I got a text the other day from a friend: "The Yankees need to re-sign Aaron Small and Shawn Chacon."
It's a running joke between us, a reference to the 2005 season, when the Yankees were 39-39 on June 1, not looking very good, and Aaron Small and Shawn Chacon popped up out of nowhere to bolster the pitching staff. Small went 10-0 and Chacon went 7-3, the Yankees won 95 games and the team made the playoffs, like it had the previous 10 seasons. Of course, my friend is a Red Sox fan, so it's not so much a joke as his own personal and painful reminder that the New York Yankees always find a way. Always.
Except this season.
It became clear this weekend that the Yankees will not find a path to the playoffs in 2023 -- and, in fact, might not even find the path to a winning season. On Sunday, they led the Marlins 7-3 entering the bottom of the ninth. Clay Holmes and Tommy Kahnle faced eight batters, got only one of them out, and the Marlins rallied for an improbable 8-7 victory. "The mountain gets bigger with every loss," Holmes said afterward. "We have to put together some wins and string them together and get some momentum going."
Unfortunately, a series in Atlanta followed. The Braves pounded the Yankees 11-3 on Monday, shut them out 5-0 on one hit on Tuesday and beat them 2-0 on Wednesday. That loss dropped the Yankees to 60-61. It's the latest in a season they've been under .500 since 1995 (nine of the 26 players on the active roster were not yet born). "We're not showing up, that's what it comes down to," Aaron Judge said after the blowout defeat on Monday. "We need to take some personal pride," said manager Aaron Boone.
For once, the Yankees have no answers. Small or Chacon or Mike Tauchman or Matt Carpenter is not around to rescue them. The rotation is full of injuries. The bullpen is finally leaking. The offense is bad.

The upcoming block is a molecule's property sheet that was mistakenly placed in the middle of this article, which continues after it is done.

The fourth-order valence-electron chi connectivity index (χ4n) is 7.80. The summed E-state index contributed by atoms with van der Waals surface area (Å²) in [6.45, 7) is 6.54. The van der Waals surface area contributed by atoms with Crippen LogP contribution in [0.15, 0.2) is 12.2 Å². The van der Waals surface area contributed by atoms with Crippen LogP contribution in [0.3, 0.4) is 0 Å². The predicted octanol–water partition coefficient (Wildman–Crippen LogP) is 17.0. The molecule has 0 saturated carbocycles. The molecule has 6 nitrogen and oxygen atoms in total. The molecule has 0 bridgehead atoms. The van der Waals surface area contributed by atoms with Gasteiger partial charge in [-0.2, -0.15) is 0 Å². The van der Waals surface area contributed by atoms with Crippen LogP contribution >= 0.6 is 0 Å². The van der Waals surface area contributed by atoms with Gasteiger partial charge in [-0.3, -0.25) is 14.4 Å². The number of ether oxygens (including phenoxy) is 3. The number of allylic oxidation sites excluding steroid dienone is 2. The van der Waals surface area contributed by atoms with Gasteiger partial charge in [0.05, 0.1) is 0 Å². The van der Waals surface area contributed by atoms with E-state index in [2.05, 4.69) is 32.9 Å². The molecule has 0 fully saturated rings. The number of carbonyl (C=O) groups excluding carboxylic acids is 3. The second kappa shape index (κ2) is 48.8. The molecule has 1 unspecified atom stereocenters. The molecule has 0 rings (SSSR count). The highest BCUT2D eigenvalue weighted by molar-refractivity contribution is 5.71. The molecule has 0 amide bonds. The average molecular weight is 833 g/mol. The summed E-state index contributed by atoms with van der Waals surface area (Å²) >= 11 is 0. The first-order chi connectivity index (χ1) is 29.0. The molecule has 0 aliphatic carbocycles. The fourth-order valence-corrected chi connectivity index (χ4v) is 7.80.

Some have rightfully pointed to the Yankees' lack of left-handed hitting, a major strategic flaw in the roster. The Yankees are next to last in the majors in plate appearances from left-handed batters -- despite the obvious reason to employ them and their status as a hallmark of Yankees success going back to Babe Ruth and Lou Gehrig. (Yes, the Astros have the fewest, but the difference: Houston's right-handed hitters are better.)
Most problematic: For the second time in three years, the overall offense just hasn't been good. Among the regulars, only Judge and Gleyber Torres carry an OPS+ above league average. The Yankees were 10th in the AL in runs in 2021, first in 2022, 10th again in 2023. We all know what happened last season, but, shockingly, counting on Judge to remain healthy and hit 62 home runs every season probably isn't a reliable master plan.
Since July 4, when they were 10 games over .500, the Yankees are 12-23 and have been outscored by 51 runs. Over the same period, they are 28th in the majors in runs scored and 24th in runs allowed.
"It's been a slog," a frustrated Boone told reporters on Monday. "It's been a grind. It's not been how we drew it up."
They can forget the wild card. The Toronto Blue Jays, currently the third wild-card team, are 12 games over .500. If the Jays play .500 the rest of the way they would finish 87-75, so the Yankees would have to go 27-14 just to tie them -- and they also have the Seattle Mariners and Boston Red Sox to climb over. It's not going to happen -- and in fact finishing in last place in the AL East is more likely. But that's not even the worst part of this year's trajectory -- it could be the franchise's first losing record since 1992.